As Winnipeg tries to deal with community transmission, people are concerned about long wait times for testing. There have been reports that Winnipeggers have been turned away from sites that are already at capacity by 9:30 a.m.
“As far as testing goes, we can look at it from every which way, and it comes out we don’t want waits like that. We’re doing what we can to address it,” said Roussin, who noted that the province won’t be able to open additional sites until the “coming weeks.”
Roussin said the province was previously able to exponentially ramp up testing because the majority of the health sector’s focus was on COVID-19. Now, hospitals and health-care workers are focused on other facets, as they try to catch up on a backlog of procedures.
On Thursday, Roussin announced that there’s a second case of COVID-19 that was identified at Carberry Collegiate in the southwestern town on Sept. 21. The infection is not believed to have been acquired at school.
In learning institutions around the province, Roussin said they haven’t seen transmission within the school setting, except for “significant transmission” at Winnipeg’s John Pritchard School. According to CBC, who received confirmation from the province, there are 35 cases linked to the Winnipeg school outbreak, including eight epi-linked cases.
However, Roussin said the majority of the transmission at John Pritchard has been among one cohort, which has shown the effectiveness of its layered approach in schools. From the start, the province expected to have cases in schools due to what’s happening in the community.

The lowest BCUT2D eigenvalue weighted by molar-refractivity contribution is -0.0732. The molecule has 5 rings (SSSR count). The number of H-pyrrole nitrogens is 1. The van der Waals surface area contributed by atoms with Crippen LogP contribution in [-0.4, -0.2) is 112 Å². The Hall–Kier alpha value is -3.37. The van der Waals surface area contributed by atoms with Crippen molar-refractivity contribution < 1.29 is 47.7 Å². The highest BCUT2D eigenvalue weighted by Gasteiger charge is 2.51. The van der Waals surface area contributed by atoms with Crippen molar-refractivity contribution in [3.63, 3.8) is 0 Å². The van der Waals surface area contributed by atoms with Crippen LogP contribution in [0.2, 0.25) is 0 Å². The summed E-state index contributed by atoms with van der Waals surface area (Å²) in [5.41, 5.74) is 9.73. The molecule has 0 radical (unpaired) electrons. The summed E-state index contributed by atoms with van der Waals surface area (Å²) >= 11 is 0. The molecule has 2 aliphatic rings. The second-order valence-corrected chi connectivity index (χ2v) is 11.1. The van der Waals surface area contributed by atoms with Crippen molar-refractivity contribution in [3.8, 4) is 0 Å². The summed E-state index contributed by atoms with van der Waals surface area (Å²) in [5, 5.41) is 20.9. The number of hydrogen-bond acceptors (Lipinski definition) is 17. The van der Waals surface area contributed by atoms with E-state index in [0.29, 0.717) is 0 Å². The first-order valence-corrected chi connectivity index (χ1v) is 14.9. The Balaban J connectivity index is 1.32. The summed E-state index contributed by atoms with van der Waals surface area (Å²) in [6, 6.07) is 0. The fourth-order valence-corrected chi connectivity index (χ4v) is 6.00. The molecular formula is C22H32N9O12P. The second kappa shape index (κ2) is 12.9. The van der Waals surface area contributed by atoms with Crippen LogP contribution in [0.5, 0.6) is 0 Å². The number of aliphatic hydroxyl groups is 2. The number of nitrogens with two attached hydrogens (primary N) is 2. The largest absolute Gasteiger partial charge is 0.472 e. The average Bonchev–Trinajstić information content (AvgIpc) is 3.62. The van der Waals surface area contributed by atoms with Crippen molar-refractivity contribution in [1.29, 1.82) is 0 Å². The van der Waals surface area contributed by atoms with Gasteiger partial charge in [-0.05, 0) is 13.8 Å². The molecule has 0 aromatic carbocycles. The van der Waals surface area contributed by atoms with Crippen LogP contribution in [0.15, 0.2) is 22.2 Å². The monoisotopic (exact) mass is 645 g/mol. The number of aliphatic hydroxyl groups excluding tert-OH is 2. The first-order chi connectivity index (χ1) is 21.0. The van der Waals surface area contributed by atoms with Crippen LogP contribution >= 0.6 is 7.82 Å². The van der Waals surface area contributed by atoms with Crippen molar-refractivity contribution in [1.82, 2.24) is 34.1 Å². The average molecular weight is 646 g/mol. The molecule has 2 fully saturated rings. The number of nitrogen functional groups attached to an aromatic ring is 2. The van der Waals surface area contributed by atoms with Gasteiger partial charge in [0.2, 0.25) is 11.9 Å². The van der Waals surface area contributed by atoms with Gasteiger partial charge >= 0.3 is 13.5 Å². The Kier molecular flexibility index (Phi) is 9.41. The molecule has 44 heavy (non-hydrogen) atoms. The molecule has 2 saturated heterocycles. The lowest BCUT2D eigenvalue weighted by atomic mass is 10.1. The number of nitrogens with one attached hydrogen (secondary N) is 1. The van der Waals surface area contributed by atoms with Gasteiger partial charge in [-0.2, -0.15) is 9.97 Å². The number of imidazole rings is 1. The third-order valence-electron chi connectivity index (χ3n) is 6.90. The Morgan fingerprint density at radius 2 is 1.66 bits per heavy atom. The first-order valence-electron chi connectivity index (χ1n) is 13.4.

According to Scott Billeck of the Winnipeg Sun, there have been at least 23 schools in the province with a COVID-19 case, with 18 of them in Winnipeg.
Along with the 36 new cases of COVID-19 on Thursday, 14 more people have recovered, while the death toll remains at 20. Of the record-high 621 active cases, there are 15 in hospital, including seven in intensive care.
11 schools in Alberta sees signs of likely transmission of COVID-19
In Alberta, chief medical officer of health Dr. Deena Hinshaw said there have been 11 schools in which they’ve seen likely transmission of the COVID-19 virus, up by two since her update on Monday.
In nine of those instances where there was likely transmission, it’s only led to one case.
“That’s a fairly low number when you consider how many schools have had cases,” said Hinshaw.
Throughout the province, there are 133 active COVID-19 alerts for schools (up by 20 since Monday), which means there has been a case of COVID-19 at the institution. In those instances, all students and teachers part of the classroom where there was a patient must isolate for two weeks. The 133 active alerts apply to about five per cent of the province’s schools.
Hinshaw said that so far, 28 schools (up by eight) that previously had an alert have reported no transmission, and everyone is now back in class. There are currently 257 active cases (up by 47), which includes 52 schools that have outbreaks (up by five). An outbreak is declared when there are at least two cases that have been in the school within a 14-day period.